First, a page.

Background: The aim was to study the glycaemic control of type 2 diabetic patients, and to identify factors associated with unacceptable glycaemic control (defined as HbA1c >8.0%).
Methods: Analysis of data collected in a cross-sectional survey of type 2 diabetic patients in eight SingHealth Polyclinics in January 2009. HbA1c value was measured on the day of the survey, while information on patient and diabetic characteristics was obtained through a questionnaire. Odds ratio of having unacceptable glycaemic control was estimated for selected variables using multiple logistic regression models.
Results: A total of 688 patients were included in the analysis. The mean (± standard deviation) and median (range) HbA1c levels were 7.6% (± 1.35) and 7.3% (5.0% to 14.0%), respectively. 25.4% of the patients had an unacceptable HbA1c level of >8.0% and the odds of this were higher (p < 0.05) in patients with the following characteristics: younger age, longer diabetes duration, presence of insulin treatment, and poorer compliance to medication.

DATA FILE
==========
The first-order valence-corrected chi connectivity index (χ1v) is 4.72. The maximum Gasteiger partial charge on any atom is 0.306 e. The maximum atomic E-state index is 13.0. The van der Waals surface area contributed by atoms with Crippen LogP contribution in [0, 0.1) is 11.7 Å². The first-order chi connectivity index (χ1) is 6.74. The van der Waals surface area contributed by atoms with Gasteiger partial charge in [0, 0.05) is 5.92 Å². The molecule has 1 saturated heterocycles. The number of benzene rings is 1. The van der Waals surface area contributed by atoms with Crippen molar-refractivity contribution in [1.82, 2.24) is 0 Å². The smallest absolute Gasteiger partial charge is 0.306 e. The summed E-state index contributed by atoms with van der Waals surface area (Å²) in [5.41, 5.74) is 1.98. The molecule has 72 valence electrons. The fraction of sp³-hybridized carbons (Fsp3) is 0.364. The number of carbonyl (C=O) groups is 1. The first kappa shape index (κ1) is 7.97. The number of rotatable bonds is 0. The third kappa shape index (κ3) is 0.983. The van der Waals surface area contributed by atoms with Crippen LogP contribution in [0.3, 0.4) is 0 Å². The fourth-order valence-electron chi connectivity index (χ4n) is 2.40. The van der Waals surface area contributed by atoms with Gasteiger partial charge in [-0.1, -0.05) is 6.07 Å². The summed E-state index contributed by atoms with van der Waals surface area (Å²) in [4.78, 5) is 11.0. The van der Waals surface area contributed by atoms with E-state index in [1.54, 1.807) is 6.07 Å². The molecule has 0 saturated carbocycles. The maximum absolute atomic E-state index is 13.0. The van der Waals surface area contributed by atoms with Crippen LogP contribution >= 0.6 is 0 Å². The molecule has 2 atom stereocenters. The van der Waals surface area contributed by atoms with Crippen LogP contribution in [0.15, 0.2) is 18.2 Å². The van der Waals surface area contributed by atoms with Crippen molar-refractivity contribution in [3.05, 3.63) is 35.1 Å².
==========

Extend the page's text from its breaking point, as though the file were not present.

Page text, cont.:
Conclusion: Younger adult patients were found to have poorer glycaemic control, and hence targeted educational and behaviour modification programmes would be required to effectively manage this group of patients.